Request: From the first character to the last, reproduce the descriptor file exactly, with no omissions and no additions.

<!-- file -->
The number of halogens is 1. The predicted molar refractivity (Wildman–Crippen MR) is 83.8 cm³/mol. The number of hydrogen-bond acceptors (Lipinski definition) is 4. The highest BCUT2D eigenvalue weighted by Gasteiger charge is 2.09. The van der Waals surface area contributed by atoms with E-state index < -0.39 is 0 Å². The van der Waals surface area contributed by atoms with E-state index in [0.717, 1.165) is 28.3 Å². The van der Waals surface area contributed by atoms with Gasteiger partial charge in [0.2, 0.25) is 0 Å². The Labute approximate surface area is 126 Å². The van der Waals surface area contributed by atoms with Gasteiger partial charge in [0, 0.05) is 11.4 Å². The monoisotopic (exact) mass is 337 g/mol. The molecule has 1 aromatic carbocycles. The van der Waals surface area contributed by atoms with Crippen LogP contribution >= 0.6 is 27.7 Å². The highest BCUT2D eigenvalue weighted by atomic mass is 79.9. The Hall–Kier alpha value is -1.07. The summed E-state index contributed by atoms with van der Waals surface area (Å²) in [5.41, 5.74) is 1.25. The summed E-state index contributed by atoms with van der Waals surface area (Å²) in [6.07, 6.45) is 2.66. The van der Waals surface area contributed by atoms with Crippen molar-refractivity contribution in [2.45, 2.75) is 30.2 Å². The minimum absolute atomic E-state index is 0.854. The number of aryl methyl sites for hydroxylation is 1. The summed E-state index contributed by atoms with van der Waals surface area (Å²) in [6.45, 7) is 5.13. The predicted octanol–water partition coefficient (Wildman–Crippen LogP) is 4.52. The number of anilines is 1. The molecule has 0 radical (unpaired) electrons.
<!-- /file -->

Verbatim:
The number of halogens is 1. The predicted molar refractivity (Wildman–Crippen MR) is 83.8 cm³/mol. The number of hydrogen-bond acceptors (Lipinski definition) is 4. The highest BCUT2D eigenvalue weighted by Gasteiger charge is 2.09. The van der Waals surface area contributed by atoms with E-state index < -0.39 is 0 Å². The van der Waals surface area contributed by atoms with E-state index in [0.717, 1.165) is 28.3 Å². The van der Waals surface area contributed by atoms with Gasteiger partial charge in [0.2, 0.25) is 0 Å². The Labute approximate surface area is 126 Å². The van der Waals surface area contributed by atoms with Gasteiger partial charge in [0, 0.05) is 11.4 Å². The monoisotopic (exact) mass is 337 g/mol. The molecule has 1 aromatic carbocycles. The van der Waals surface area contributed by atoms with Crippen LogP contribution >= 0.6 is 27.7 Å². The highest BCUT2D eigenvalue weighted by atomic mass is 79.9. The Hall–Kier alpha value is -1.07. The summed E-state index contributed by atoms with van der Waals surface area (Å²) in [5.41, 5.74) is 1.25. The summed E-state index contributed by atoms with van der Waals surface area (Å²) in [6.07, 6.45) is 2.66. The van der Waals surface area contributed by atoms with Crippen molar-refractivity contribution in [2.45, 2.75) is 30.2 Å². The minimum absolute atomic E-state index is 0.854. The number of aryl methyl sites for hydroxylation is 1. The summed E-state index contributed by atoms with van der Waals surface area (Å²) in [6.45, 7) is 5.13. The predicted octanol–water partition coefficient (Wildman–Crippen LogP) is 4.52. The number of anilines is 1. The molecule has 0 radical (unpaired) electrons.